Today in politics: Energy efficiency, fire safety and tax
11 Feb 2020 02:43 PM
We look at calls for changes to fuel poverty legislation, the continuing debate over who should pay for fire safety work on tower blocks, the latest landlord data and a call for new landlords to be subject to tax changes in a bid to boost home ownership.
Government to consult on energy efficiency
Peers have held a Second Reading debate on the former CLG Minister, Lord Foster of Bath’s (Liberal Democrat) Domestic Premises (Energy Performance) Bill.
This is a Private Member’s Bill which seeks to:
- Put an existing fuel poverty target into primary legislation. Currently, the Fuel Poverty (England) Regulations 2014 require the Government to improve the energy efficiency of homes for people living in fuel poverty. The properties in which they live must have a minimum energy performance certificate (EPC) band C rating by the end of 2030. This date could be changed through secondary legislation. The bill would require in primary legislation the secretary of state publish and implement a strategy to deliver on this specific 2030 target.
- Make it a legal requirement for the government to meet a further target: that as many homes as possible are improved to EPC band C by 2035. This target is not currently set out in legislation.
- Introduce other provisions including: enabling the Secretary of State to require mortgage lenders to provide information on the energy performance of properties in their portfolio; and new requirements concerning the energy efficiency of new heating systems installed in existing properties.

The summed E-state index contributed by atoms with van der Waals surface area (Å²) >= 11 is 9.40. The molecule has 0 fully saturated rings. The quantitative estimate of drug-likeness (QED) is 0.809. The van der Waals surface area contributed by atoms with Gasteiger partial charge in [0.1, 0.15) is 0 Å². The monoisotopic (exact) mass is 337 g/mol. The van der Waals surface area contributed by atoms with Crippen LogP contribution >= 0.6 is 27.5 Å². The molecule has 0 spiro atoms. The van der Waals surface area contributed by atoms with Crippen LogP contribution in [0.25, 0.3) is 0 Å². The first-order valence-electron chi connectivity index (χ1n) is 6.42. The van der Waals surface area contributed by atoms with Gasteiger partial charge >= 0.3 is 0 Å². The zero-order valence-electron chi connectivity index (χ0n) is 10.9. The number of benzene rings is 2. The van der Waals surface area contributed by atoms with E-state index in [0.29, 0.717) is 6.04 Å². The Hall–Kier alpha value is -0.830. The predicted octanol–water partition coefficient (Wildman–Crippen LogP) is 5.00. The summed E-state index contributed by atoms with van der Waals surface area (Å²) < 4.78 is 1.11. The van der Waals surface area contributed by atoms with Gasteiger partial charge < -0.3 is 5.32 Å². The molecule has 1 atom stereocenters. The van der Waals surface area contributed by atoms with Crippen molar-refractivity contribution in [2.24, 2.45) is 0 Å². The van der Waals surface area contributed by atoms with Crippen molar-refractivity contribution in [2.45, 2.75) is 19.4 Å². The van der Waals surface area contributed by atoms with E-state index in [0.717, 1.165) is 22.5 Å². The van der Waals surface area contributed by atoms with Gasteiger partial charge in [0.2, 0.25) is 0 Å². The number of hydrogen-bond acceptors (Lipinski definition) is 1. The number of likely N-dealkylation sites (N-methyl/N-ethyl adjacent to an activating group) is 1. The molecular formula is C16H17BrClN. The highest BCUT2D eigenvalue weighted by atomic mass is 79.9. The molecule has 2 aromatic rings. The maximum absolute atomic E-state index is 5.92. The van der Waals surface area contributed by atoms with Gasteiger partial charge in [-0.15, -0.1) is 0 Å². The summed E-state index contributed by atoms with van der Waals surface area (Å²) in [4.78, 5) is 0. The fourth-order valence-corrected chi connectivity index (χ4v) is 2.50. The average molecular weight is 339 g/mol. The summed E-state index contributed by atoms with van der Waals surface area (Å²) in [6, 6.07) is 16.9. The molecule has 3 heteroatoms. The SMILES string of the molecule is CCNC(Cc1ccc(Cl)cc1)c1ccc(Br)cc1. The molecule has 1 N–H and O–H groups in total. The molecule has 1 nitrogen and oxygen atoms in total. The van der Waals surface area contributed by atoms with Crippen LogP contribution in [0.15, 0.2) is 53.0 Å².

Lord Best of Godmanstone (Crossbencher – President of the Sustainable Energy Association) argued that energy standards in the private rented sector are “proportionately at their worst levels”.
He went on to argue that:
“The underlying problem is that the upgrading of properties in the private rented sector does not directly benefit the landlord, because more energy-efficient properties seldom generate higher rents.”
“I suspect that the necessary co-operation of the private rented sector will be forthcoming only if the government accept the painful necessity for significant grant-aiding or serious tax concessions for PRS properties.
“The Bill is flexible on ways and means and can accommodate such governmental help. Its principles remain absolutely right.”
Lord Redesdale (Liberal Democrat) spoke of his own experiences as a landlord in improving the energy efficiency of rental accommodation.
He yesterday said:
“I always have difficulty with the expression “fuel poverty”, because it mixes the cost of fuel and the use of fuel.
“One problem we have of course is that, if the price of gas is low, then fuel poverty is seen as less of an issue, but fuel expenditure increases because people raise the temperature in their houses.
“This is not to denigrate the issue of fuel poverty; in fact, it was brought to me in stark relief when one of my tenants came to me to say that they were paying more year on year on their energy bill than on their rent.
“There was of course a simple solution—though not the solution that immediately springs to mind for many private landlords—which was to look at how I could increase the energy efficiency of the building.